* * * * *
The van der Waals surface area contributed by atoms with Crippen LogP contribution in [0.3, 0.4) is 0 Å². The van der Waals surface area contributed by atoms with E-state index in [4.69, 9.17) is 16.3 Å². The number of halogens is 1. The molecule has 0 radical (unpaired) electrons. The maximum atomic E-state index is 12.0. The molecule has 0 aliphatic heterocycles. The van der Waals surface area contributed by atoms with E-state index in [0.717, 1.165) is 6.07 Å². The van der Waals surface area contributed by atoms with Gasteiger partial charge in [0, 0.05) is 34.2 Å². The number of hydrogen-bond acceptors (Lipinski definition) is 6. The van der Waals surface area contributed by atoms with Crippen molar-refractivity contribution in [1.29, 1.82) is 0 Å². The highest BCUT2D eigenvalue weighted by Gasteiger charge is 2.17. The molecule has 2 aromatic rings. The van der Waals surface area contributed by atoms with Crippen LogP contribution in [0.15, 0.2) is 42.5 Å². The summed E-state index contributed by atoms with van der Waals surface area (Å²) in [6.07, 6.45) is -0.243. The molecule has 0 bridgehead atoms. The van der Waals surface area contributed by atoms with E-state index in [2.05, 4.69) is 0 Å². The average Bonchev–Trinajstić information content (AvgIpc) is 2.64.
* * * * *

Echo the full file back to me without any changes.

The van der Waals surface area contributed by atoms with Crippen LogP contribution in [0.3, 0.4) is 0 Å². The van der Waals surface area contributed by atoms with E-state index in [4.69, 9.17) is 16.3 Å². The number of halogens is 1. The molecule has 0 radical (unpaired) electrons. The maximum atomic E-state index is 12.0. The molecule has 0 aliphatic heterocycles. The van der Waals surface area contributed by atoms with E-state index in [0.717, 1.165) is 6.07 Å². The van der Waals surface area contributed by atoms with Gasteiger partial charge in [0, 0.05) is 34.2 Å². The number of hydrogen-bond acceptors (Lipinski definition) is 6. The van der Waals surface area contributed by atoms with Crippen molar-refractivity contribution in [1.29, 1.82) is 0 Å². The highest BCUT2D eigenvalue weighted by Gasteiger charge is 2.17. The molecule has 2 aromatic rings. The van der Waals surface area contributed by atoms with Crippen LogP contribution in [0.15, 0.2) is 42.5 Å². The summed E-state index contributed by atoms with van der Waals surface area (Å²) in [6.07, 6.45) is -0.243. The molecule has 0 bridgehead atoms. The van der Waals surface area contributed by atoms with E-state index in [2.05, 4.69) is 0 Å². The average Bonchev–Trinajstić information content (AvgIpc) is 2.64.